"His report concluded that the fire was the result of heated axle grease igniting dry grass and plant material along the rail line, with strong winds carrying the fire towards our client's property and causing significant property losses," Kathler wrote in an email.
The statement of claim says the fire caused "extensive damage" to Echo's vehicles, equipment and materials on Echo's property near the tracks.
The rail company is also facing similar allegations in a second suit stemming from that fire, also filed on April 27.
A statement of claim on behalf of Roy Johnston, who owned a shipping container along the tracks, says Johnston's container and its contents were badly damaged by the blaze.
In the province's statement of claim, filed to the Court of Queen's Bench on May 3, Manitoba Justice alleges a wildland fire in May 2016 was caused by CN.
The fire started on May 5, within 100 metres of the centre line of the track, about two kilometres away from the Manitoba-Ontario border, the province says. It's suing CN for the $3.8 million it spent to get the fire under control.
A spokesperson for the province told CBC News it would not be appropriate to comment on the case as it remains before the courts.
Track maintenance railways' responsibility
Canadian railways are responsible for maintaining the areas around their tracks, but Transport Canada doesn't have strict guidelines for those practices, said Mark Winfield, a professor at York University.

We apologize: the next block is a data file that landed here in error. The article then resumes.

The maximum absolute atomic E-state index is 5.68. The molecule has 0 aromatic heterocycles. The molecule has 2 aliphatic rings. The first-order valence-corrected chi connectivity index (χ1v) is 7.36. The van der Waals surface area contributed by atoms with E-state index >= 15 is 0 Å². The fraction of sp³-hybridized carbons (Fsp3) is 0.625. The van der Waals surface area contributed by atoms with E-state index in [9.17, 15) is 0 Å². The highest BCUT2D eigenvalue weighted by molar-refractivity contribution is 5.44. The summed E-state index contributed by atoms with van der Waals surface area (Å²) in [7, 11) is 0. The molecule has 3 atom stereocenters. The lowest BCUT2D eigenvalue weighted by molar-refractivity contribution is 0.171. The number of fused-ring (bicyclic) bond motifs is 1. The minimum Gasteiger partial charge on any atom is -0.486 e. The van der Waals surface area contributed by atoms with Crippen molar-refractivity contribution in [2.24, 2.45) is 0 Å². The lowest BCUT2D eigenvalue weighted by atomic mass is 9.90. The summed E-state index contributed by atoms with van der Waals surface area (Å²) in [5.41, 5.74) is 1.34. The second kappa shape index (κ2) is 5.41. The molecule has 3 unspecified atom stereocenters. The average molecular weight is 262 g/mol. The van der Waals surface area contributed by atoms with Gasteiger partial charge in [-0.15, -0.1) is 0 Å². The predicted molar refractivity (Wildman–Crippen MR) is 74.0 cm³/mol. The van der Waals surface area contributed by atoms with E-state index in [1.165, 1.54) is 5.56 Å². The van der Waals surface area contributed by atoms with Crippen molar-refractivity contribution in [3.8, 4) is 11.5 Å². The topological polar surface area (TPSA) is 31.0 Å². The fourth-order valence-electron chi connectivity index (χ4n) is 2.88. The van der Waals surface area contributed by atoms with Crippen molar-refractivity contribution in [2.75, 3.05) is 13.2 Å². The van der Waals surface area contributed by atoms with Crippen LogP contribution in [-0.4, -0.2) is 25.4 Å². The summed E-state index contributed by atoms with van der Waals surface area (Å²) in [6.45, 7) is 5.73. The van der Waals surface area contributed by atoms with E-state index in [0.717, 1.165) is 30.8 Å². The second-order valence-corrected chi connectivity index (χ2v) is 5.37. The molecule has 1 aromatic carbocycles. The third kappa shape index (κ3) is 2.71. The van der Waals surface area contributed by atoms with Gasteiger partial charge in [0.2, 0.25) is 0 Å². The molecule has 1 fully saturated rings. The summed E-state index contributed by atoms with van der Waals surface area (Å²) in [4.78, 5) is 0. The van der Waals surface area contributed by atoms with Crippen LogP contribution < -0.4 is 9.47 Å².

Winfield has written extensively on rail safety following the Lac-Mégantic disaster, when a runaway fuel train derailed in Lac-Mégantic, Que., in 2013, causing an explosion that killed 47 people.
The disaster raised concerns about whether Transport Canada should take on more direct oversight of railway safety plans in general, Winfield said.
"At the moment, a lot of this is effectively delegated to the railways, and really all Transport Canada is overseeing is the plan that the railways develop," he said.
Winfield said lawsuits against railways for damages caused by trains are unusual, but people who lost property have limited options for recourse if they want it. Environmental legislation may allow provinces to impose remediation orders, but the process moves slowly.
"Sometimes this is what people end up having to resort to," he said.
CN's Fenske said the rail company has already issued a bulletin to operating crews reminding them of proper procedures for fire mitigation during dry conditions.
The railway's mechanical crews regularly inspect locomotives and equipment to reduce risk of sparks, she said, and the railway conducts brush-cutting along the tracks.
"Work crews also have fire suppression equipment available in their work vehicles. Engineering crews working on the track monitor weather temperature conditions, particularly during spring and summer months before conducting rail work," she said.
"Crews carrying out work are also asked to exercise caution when working in windy conditions."
Winfield said inherent risks of rail transport mean there's a need for strong regulatory oversight.
"Especially in conditions where you've got very, very dry conditions and you've got high risk for problems, that can translate into bigger problems," he said.
"Part of what you want to be doing is making sure that if there are potential sources of ignition in those conditions, that you're making sure you're doing something to minimize the risk."